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Nick Cunningham

Nick Cunningham

Nick Cunningham is a freelance writer on oil and gas, renewable energy, climate change, energy policy and geopolitics. He is based in Pittsburgh, PA.

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Controversial Proposed Pipeline Would Bring Shale Gas to North Carolina

A new proposed pipeline would connect North Carolina to the Marcellus and Utica shale formations, bringing a massive new flow of natural gas to the southeastern United States.

The plan, from Duke Energy, calls for the construction of a 550-mile natural gas pipeline that will originate in shale gas country. It would begin in Harrison County, West Virginia and stretch southeast through Virginia. Once it crosses into North Carolina, it would travel southwest through the state. A separate extension would spur off from the route in Virginia and travel eastwards to Hampton Roads.

The pipeline would be constructed by Dominion Resources, which would maintain a 45 percent stake in the project. Duke would have 40 percent ownership, with 10 percent going to Piedmont Natural Gas Company, and the remaining 5 percent to AGL Resources Inc.

If completed, the $4.5 to $5 billion natural gas pipeline could have broad ramifications for energy in the southeast. Duke Energy is the largest electricity generator in the country, so bringing natural gas to its plants in North Carolina would mean a significant rise in natural gas consumption, and consequently, a potentially large reduction in coal generation.  

Coal currently makes up about 40 percent of Duke’s generation portfolio, but the company says that by next year it will have diversified its profile to have equal portions of its generation coming from coal, natural gas and nuclear power.

The pipeline holds out the possibility that Duke – along with the broader region – will further undercut the coal industry’s market share in the electricity sector. This would merely accelerate a trend already underway. As a whole, the southeast now generates less than 40 percent of its electricity from coal, down from nearly 55 percent for much of the period between 2001 and 2012.

electricity generation

The change is mostly due to cheap natural gas. But coal is also getting more expensive, due to depleting Appalachian reserves and the rising cost of transportation. The construction of the pipeline would have varying effects on West Virginia, which is historically a coal state, but also a burgeoning natural gas producer. On the one hand, a pipeline could hasten the decline of coal in the state. On the other hand, the pipeline might help West Virginia build up a new industry for the post-coal era.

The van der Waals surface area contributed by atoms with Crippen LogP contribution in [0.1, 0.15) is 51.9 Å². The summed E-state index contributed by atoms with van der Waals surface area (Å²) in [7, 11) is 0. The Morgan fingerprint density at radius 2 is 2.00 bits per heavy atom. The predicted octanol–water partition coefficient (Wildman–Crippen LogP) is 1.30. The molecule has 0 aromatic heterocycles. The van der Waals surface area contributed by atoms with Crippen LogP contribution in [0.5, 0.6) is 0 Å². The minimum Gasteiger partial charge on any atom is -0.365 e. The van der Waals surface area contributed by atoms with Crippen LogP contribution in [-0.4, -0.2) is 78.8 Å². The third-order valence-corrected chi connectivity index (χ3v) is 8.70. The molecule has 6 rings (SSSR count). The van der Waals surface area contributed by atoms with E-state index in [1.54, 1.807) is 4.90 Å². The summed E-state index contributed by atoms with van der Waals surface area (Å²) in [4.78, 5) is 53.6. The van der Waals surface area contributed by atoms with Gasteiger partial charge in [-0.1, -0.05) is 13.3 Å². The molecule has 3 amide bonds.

Coal & natural gas

Politicians in West Virginia welcomed the news. “For many years, we’ve worked hard to make the most of the Marcellus and Utica Shale developments in West Virginia,” Gov. Earl Ray Tomblin said in a statement. “We continue to be optimistic about the existing and future opportunities this industry brings to the Mountain State, and today’s announcement by Dominion has the potential to create good-paying jobs for our hard-working men and women.”

The pipeline was also hailed by the governors of Virginia and North Carolina, where Governor Pat McCrory said it would mean that some parts of the state will have access to natural gas for the first time, opening up the possibility for further industrial development.

But environmentalists are not uniformly happy with the plan, because the pipeline route passes through the George Washington National Forest.

In a press release, Greg Buppert, senior attorney with the Southern Environmental Law Center (SELC), said, “It crosses prime recreational and biological areas in the national forest, including much of the best remaining wild landscape in Virginia. It is also proposed through one of Virginia’s most rugged landscapes, crossing numerous ridgelines over 3000 feet and raising serious questions about whether it can be built without significant damage to pristine forests and rivers.”

As Katie Valentine of Climate Progress noted, building a large natural gas pipeline through the George Washington National Forest could give renewed momentum for a push to allow drilling in the forest as well. That’s something Virginia Governor Terry McAuliffe has said he opposes.

SELC opposes drilling in the forest, arguing that it would threaten drinking water supplies for hundreds of thousands of people in the immediate area, as well as the millions downstream in Richmond and Washington D.C.

Residents of Nelson County, Virginia are also putting up a fierce fight to the pipeline. Property owners in the county have banded together to stop the pipeline’s route through private lands, where Duke says it has the right of eminent domain.

If all goes according to plan, Duke and Dominion Resources will begin construction in 2016, with operations beginning in 2018.

By Nick Cunningham of Oilprice.com

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  • Philip Branton on September 08 2014 said:
    Dear Nick.......

    We wonder if you would review this article and think if it was titled " Controversial Proposed Geo-thermal Yellowstone energy" would negate "Blood For OIL" wars energy to North Carolina and South Carolina...?

    How would consumers be able to have a CHOICE to support NON-Big OIL corporations that provide AMERICAN Energy.....?

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